The secret to Patience Mjadu’s beauty is in the bottle of Gentle Magic skin lotion she holds in her hands. It’s no ordinary skin cream though – but rather a mixture of toxic and radioactive mine waste and water that the grandmother smears on her face every day.
Mjadu swears by it. “It’s for a long time that I’ve been using this cream and I think it helps me a lot”, she says, dabbing the concoction on her face in her immaculately kept shack in Tudor Shaft, an informal settlement on the edge of Krugersdorp.
She collects the mine tailings from a yellow outcrop of mine sludge in Tudor Shaft where radiation levels have been measured at 15 times higher than regulatory limits, but she has never heard of radiation.
“I first saw other women in Tudor Shaft take the orange sand and use it for their skin problems. If I don’t have lotion, then I just mix the sand with water.”
The impoverished residents of Tudor shaft, named after an abandoned mine, are exposed to high concentrations of cancer-causing heavy metals as well as radioactive uranium, which could leave them susceptible to birth defects and brain disorders, according to Mariette Liefferink, the chief executive of the Federation for a Sustainable Environment.
A year ago, it was largely because of her activism that the National Nuclear Regulator (NNR), in an unprecedented move, urged Mogale City to relocate Tudor Shaft. It moved around 24 families living on the outcrop but uncertainty persists about the fate of the thousands of residents that remain, and the potential health risks.
“It’s inconceivable that anyone would say mine tailings are benign or innocent”, says Liefferink, who believes work needs to be done to educate communities about the hazards of mining waste. “We all know it contains heavy metals, which are part of the processing process, that there are elevated levels of cadmium, cobalt, copper, zinc and uranium”.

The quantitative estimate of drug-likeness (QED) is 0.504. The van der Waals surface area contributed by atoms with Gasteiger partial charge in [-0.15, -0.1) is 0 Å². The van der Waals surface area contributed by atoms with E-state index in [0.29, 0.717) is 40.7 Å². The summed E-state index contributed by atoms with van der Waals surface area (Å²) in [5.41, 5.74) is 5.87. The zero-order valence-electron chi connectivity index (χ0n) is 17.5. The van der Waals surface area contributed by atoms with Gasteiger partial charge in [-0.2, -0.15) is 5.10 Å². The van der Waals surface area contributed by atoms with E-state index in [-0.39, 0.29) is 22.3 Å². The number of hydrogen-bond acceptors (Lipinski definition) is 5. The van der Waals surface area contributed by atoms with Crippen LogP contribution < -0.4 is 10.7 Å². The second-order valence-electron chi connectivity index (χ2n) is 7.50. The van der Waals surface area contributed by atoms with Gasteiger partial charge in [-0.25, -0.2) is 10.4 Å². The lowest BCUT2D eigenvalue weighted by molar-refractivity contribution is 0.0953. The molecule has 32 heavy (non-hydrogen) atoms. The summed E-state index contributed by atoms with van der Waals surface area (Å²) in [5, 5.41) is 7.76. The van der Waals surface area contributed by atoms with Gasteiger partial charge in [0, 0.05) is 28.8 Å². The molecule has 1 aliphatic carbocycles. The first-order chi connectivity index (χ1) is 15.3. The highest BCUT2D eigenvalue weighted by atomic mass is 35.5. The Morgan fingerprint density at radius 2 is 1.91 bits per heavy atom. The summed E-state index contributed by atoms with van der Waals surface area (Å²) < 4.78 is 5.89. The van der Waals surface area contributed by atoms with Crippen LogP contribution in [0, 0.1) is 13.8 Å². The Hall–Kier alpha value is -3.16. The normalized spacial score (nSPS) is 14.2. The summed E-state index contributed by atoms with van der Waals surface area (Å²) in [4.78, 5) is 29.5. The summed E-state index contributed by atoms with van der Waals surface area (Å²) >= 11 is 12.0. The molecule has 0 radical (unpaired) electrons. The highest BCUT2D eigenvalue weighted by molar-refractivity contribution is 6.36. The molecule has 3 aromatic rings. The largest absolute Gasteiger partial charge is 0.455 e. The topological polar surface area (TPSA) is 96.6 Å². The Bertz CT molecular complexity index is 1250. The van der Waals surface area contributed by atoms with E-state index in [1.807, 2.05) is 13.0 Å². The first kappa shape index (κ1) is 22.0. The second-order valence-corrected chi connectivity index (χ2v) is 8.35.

The heavily pregnant Constance Makoloi, 19, stands in the maze of shacks that make up Tudor Shaft, and tells how she started eating the “cakes” made of tailings material after she fell pregnant with her first child four years ago. “I like them”, she says, in broken English. “I thank they are good for me.”
Stephan du Toit, a senior environmental protection officer at Mogale City, says it is doing all it can. “Suddenly if the municipality heard we must relocate 5 000 people, the first question we must ask is: where is the land. This (Tudor Shaft) is a legacy, which the municipality did not create but inherited.
“How are we going to determine what the radiation levels are, how to rehabilitate a mine or rework a slimes dam? “We’re uninformed as to the levels and conditions unsafe for the community and whether these conditions prevail. We want to clarify this in a meeting with the NNR but they always postpone.
NNR spokesman Gino Moonsamy disputes Du Toit’s claims. “We’ve been taking effort to try to engage with Mogale and trying to set up meetings for the last month and a half, but it is virtually impossible to agree on a meeting date”, he says, adding that women ingesting tailings or using them as skin lotion should be “tested for contamination.”\A recent Gauteng government report has found the 380 mine dumps and slimes dams that blight Gauteng are causing radioactive dust fallout, toxic water pollution and soil contamination, and other risks of ground instability.
The problem, says Liefferink, is that if the government sets a precedent as it has done with Tudor Shaft, it will have to move 1.6 million people living on toxic slimes dams or alongside tailings dams. These are, in the main, communities already battling HIV/Aids and malnutrition.
“We’re dealing here, not with a Hiroshima, but rather it’s a slow-onset disaster. No one will fall down dead immediately but the long-term exposure even to low-dose radiation may have severe health impacts.
“Radioactivity is difficult to explain. No one can see it.”
NNR report urges immediate action
The NNR’s Surveillance Report of the Upper Wonderfonteinspruit Catchment Area found that the thousands of residents of Tudor Shaft are exposed to potentially dangerous levels of radiation.
Ionising radiation is measured in units known as Sieverts. The report, which has been revised following criticism that its mathematical calculations are flawed, notes that “special emphasis” must be placed on the potential dose of 3.9 millisieverts a year (mSv/annum) calculated for exposure in Tudor Shaft. It used a public dose limit of 1mSv/annum.
“In terms of the NNR criteria, the elevated levels could lead to a hazardous situation and therefore requires immediate action to reduce dose levels and also to create awareness among informal dwellers of the radiological hazards that could arise from the current situation,” says the report.
Tudor Shaft is littered with mine residue and open shafts.
“When it rains, tailings dissolve and it enters the water”, says activist Mariette Liefferink. “Children play on these mine tailings. I don’t think anyone can disagree that this community is at risk.”